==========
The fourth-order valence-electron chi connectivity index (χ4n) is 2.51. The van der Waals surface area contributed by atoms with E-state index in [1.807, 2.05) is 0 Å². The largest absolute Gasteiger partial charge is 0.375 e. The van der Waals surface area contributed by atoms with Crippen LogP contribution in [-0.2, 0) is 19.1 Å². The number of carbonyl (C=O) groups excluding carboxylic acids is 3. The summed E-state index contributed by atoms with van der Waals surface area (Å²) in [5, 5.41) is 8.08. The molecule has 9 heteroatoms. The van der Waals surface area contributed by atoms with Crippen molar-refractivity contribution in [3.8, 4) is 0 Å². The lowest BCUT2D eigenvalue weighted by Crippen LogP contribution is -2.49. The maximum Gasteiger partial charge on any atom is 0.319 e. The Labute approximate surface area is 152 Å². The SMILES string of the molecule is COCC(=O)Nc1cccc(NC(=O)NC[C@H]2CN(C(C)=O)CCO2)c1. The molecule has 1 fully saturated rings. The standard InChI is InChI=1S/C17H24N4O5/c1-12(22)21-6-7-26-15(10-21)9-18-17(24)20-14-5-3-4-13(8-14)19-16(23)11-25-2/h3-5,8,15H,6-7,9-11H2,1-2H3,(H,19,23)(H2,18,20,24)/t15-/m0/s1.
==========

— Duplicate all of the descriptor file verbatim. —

The fourth-order valence-electron chi connectivity index (χ4n) is 2.51. The van der Waals surface area contributed by atoms with E-state index in [1.807, 2.05) is 0 Å². The largest absolute Gasteiger partial charge is 0.375 e. The van der Waals surface area contributed by atoms with Crippen LogP contribution in [-0.2, 0) is 19.1 Å². The number of carbonyl (C=O) groups excluding carboxylic acids is 3. The summed E-state index contributed by atoms with van der Waals surface area (Å²) in [5, 5.41) is 8.08. The molecule has 9 heteroatoms. The van der Waals surface area contributed by atoms with Crippen molar-refractivity contribution in [3.8, 4) is 0 Å². The lowest BCUT2D eigenvalue weighted by Crippen LogP contribution is -2.49. The maximum Gasteiger partial charge on any atom is 0.319 e. The Labute approximate surface area is 152 Å². The SMILES string of the molecule is COCC(=O)Nc1cccc(NC(=O)NC[C@H]2CN(C(C)=O)CCO2)c1. The molecule has 1 fully saturated rings. The standard InChI is InChI=1S/C17H24N4O5/c1-12(22)21-6-7-26-15(10-21)9-18-17(24)20-14-5-3-4-13(8-14)19-16(23)11-25-2/h3-5,8,15H,6-7,9-11H2,1-2H3,(H,19,23)(H2,18,20,24)/t15-/m0/s1.